Water Hyacinth

Water hyacinth (eichhornia crassipes), is a free-floating aquatic invasive plant native to South America. It was intentionally introduced to the US in the 1880s via the aquatic gardening industry. It was detected and eradicated from the Black River Bay in Jefferson County, NY in 2015. 


Water hyacinth populations grow quickly, in some cases doubling in size within a week. Populations from thick floating mats that impede boating and other aquatic recreation. The mats shade out aquatic vegetation reducing species biodiversity in the ecosystem. The presence of water hyacinth also reduces the amount of open water available for waterfowl and serves as a breeding habitat for mosquitoes. 


Water hyacinth has spiked purple flowers with 6 petals one of which has a decorative yellow dot surrounded by shades of purple. Its leaves are green with a glossy appearance and are a curved rounded shape. Leaves are attached to spongy petioles that float on water.   


Manual removal is effective for small populations. Larger infestations are better managed using a mechanical harvester or herbicides approved for aquatic use. There are weevils, moths, and planthoppers that are used as biocontrols for water hyacinth, learn more about these options here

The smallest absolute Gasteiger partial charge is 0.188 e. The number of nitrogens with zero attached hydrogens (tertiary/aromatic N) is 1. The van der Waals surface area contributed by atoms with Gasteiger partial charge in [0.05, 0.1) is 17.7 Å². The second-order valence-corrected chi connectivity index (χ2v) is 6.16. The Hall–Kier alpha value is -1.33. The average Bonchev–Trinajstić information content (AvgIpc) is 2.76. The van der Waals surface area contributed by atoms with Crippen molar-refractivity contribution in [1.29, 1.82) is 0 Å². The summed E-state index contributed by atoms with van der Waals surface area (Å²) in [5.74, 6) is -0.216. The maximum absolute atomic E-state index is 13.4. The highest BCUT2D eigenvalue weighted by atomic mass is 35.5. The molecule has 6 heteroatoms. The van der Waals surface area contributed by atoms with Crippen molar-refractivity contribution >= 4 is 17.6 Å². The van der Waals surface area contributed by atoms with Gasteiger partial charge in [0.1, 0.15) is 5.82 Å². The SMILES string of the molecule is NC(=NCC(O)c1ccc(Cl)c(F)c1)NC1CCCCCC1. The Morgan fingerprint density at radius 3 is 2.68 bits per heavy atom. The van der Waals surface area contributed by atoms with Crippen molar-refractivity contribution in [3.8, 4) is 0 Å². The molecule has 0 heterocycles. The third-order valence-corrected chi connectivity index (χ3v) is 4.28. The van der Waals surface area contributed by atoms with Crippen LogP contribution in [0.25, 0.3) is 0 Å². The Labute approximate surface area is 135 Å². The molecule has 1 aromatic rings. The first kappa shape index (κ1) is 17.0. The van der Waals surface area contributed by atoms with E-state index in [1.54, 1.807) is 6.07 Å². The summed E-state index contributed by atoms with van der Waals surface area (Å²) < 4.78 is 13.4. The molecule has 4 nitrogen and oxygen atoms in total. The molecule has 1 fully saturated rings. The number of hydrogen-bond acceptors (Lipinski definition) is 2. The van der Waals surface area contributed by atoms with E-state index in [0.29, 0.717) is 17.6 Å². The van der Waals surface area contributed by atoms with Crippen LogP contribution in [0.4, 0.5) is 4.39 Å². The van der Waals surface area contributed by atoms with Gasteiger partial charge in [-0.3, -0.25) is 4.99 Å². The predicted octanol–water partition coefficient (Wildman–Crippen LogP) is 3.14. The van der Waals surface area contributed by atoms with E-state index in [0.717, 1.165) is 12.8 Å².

Photo Credits:

Shaun Winterton, Barry Rice, and Leslie J. Mehrhoff from 

Prevent the introduction of invasive species into the SLELO PRISM.

Rapidly detect new and recent invaders and eliminate all individuals within a specific area.

Share resources, including funding personnel, equipment, information, and expertise.

Collect, utilize, and share information regarding surveys, infestations, control methods, monitoring, and research.

Control invasive species infestations by using best management practices, methods and techniques to include: ERADICATION (which is to eliminate all individuals and the seed bank from an area), CONTAINMENT (which is reducing the spread of established infestations from entering an uninfested area) and SUPPRESSION which is to reduce the density but not necessarily the total infested area.

Develop and implement effective restoration methods for areas that have been degraded by invasive species and where suppression or control has taken place.

Increase public awareness and understanding of invasive species.

Develop and implement innovative technologies that help us to better understand, visualize, alleviate or manage invasive species and their impacts or that serve to strengthen ecosystem function and/or processes.

Rob Williams
PRISM Coordinator

Megan Pistolese
Outreach and Education

Brittney Rogers
Aquatic Invasive Species

Robert Smith
Terrestrial Invasive Species